The bottom line is, Valve is not going to be making any changes now with regards to what appears on Steam but half-heartedly commit to making the rules a little clearer at some point. That is unlikely to happen as they are firmly sitting on the fence.
In the short term, we won’t be making significant changes to what’s arriving on Steam until we’ve finished some of the tools we’ve described in this post. As we’ve hopefully managed to convey, navigating these issues is messy and complicated. Countries and societies change their laws and cultural norms over time. We’ll be working on this for the foreseeable future, both in terms of what products we’re allowing, what guidelines we communicate, and the tools we’re providing to developers and players.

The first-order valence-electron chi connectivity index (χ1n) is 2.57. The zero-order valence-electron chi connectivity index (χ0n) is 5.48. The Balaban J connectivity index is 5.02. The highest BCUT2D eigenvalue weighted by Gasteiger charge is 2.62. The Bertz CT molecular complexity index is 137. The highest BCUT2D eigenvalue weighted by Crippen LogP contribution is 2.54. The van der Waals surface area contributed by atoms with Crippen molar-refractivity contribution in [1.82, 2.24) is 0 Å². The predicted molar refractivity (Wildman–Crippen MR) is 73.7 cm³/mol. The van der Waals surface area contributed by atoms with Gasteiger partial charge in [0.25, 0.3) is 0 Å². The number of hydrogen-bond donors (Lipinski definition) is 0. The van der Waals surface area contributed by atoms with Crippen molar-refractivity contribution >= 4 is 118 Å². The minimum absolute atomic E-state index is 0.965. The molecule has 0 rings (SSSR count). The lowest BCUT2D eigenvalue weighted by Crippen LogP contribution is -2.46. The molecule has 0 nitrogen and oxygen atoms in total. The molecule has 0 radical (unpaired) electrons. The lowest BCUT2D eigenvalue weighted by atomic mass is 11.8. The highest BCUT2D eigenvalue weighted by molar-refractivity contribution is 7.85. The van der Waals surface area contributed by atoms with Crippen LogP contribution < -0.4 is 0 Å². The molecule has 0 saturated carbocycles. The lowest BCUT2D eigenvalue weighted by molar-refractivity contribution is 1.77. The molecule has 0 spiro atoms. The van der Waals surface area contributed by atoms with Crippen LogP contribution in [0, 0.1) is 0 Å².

It’s business as usual over at Valve and Steam based on what’s been discussed in the post. There will be great games, there will be rubbish games, and there will be games that offend some gamers. Valve’s position is clear. They want to keep taking their cut of sales no matter how unsavory a game is and that’s a huge problem for everyone.